A young woman's first visit to the gynecologist can easily be described as one of the final rites of passage into female adulthood. Unfortunately, like most major physical events in a woman's life (here's looking at you first period and giving birth), this right of passage can be daunting, uncomfortable, and riddled with misconceptions. But if you're having sex and/or are over the age of 18, you have to book yourself an appointment with a gynecologist because, well, your health is more important than your nerves.
Since we Americans still have a hard time talking openly about vaginas, young women bound for their first gynecologist appointment often seek refuge in the archives of the Internet in order to calm their nerves.
What will the gyno do to me? Will it hurt? What will they ask me? Should I lie? Should I really ask that question? The concerns are endless and message boards are overflowing with young women receiving answers that are far from accurate and comforting.
So in honor of National Women's Health Week, what you can really expect from your first gyno appointment — from one grown woman, to another.
booking THE APPOINTMENTSo you need to find a doctor. Asking your friends who they see can be the easiest way to find a good doctor, though ZocDoc also makes it simple to find a doctor in your network and book online. Of course, you can also find a list of gynos on your provider's website or by calling your insurance's customer service line. If you'd prefer a female doctor or a male doctor, you should specify that.
Once you've found a doctor you want to book an appointment with, don't feel skittish about admitting to the office receptionist that it's your first visit to the gynecologist. If your periods are predictable, try to book an appointment when you don't expect you'll be menstruating.
Once you arrive for your appointment, expect to leave plenty of time to fill out paperwork about your personal health. Do not lie, exaggerate, or conveniently omit certain information. If your period has been particularly heavy, mention it. If you smell a little funky down there, mention it. If sex hurts, definitely mention it. Absolutely anything you want to tell them, mention it now.
It's crucial to be as truthful as possible about anything and everything you tell your gynecologist. She can't properly treat you if you lie or conveniently leave out the "embarrassing" details.
After the paperwork is finished, you will be asked to give a urine sample and someone will take your height, weight, and blood pressure. Easy, you got this.
Next, it's time for a little chat with your gynecologist. Since it's the first time you're meeting each other, this is the time for you to air your concerns and articulate anything you think can be better explained in person. Your gynecologist will go through the paperwork you filled out earlier, and perhaps ask additional questions based off of what you wrote.
Try to think of this part of the appointment as if you're getting coffee with your best girlfriend. You should feel free to get chummy with your gynecologist, and to share anything about your health and sex life. If you're still feeling nervous, feel free to mention again that this is your first visit to a gynecologist. A good doctor will do everything in her power to make you feel at ease. And if she doesn't, remember, sometimes you gotta shop around to find the one.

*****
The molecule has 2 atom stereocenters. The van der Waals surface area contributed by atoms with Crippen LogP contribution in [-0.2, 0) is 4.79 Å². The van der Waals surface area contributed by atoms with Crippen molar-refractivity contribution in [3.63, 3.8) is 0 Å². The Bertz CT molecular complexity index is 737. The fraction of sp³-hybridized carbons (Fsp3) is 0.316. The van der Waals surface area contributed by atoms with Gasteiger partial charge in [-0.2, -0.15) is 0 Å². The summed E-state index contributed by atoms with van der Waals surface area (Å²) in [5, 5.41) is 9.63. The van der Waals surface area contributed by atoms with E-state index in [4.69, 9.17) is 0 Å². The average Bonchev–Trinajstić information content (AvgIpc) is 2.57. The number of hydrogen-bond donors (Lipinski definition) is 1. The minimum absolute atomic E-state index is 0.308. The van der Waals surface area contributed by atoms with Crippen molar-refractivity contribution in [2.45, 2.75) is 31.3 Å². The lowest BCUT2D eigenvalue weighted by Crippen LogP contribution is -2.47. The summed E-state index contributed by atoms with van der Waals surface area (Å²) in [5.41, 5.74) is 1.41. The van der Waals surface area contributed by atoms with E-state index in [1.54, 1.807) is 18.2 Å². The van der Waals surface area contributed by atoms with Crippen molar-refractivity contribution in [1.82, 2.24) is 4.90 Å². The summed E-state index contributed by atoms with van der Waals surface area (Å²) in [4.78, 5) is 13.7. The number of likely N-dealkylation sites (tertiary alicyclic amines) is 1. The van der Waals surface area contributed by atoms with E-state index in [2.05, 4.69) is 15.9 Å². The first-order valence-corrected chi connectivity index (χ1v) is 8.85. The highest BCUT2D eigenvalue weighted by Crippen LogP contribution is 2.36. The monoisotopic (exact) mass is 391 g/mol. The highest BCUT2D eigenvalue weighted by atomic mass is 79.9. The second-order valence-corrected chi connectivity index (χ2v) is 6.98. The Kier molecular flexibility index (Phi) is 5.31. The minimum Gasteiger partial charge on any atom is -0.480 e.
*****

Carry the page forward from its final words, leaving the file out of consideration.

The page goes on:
Overall, remember that this person is a doctor, and should want what's best for you and your health. She is not there to judge you, hurt you, or make you feel uncomfortable in any way. If you feel at any time like your doctor is mistreating or judging you, you have every right to get up and leave at any time.
The Breast Exam
Now it's time to get up close and personal. Basically, your doctor will examine each breast, feeling for any suspicious bumps. They may also show you how to examine yourself monthly in between appointments. Try to pay attention, even if it's kind of weird to have someone you don't know feeling your boobs. It's important!
Next, your doctor will ask you to get into the exam chair and put your feet into the stirrups so that she can take a look around. She will put a clamp inside your vagina called a speculum that will open it up and allow her to have an easier look inside. When I first saw the clamp, I nearly had a heart attack, but as it turns out, it was no biggie. It felt a bit odd and awkward, but it didn't (and should not) hurt to have it inserted. Your doctor will then check your uterus by placing two fingers inside of your vagina and their other hand on top of your stomach. At this point, I like to stare at the ceiling and think about what I'll have for lunch.
THE PAP SMEAR
The pap smear. Dun dun dunnnnn. Well, I'm not going to lie to you — this may hurt, but only in that way something that something that mostly just feels weird hurts. A pap smear is meant to check for abnormal cells that may be cancerous, and most women start having pap smears in their early 20s.
Your doctor will scrape (I know, uncomfortable word) part of your cervix and use the sample for testing. This is the most uncomfortable part of the exam because it mostly just feels strange. Luckily for everyone involved, it should only take well-under a minute. Just breathe, and if you're anything like me, stare into Kris Jenner's face on the cover of the magazine on the shelf next to you.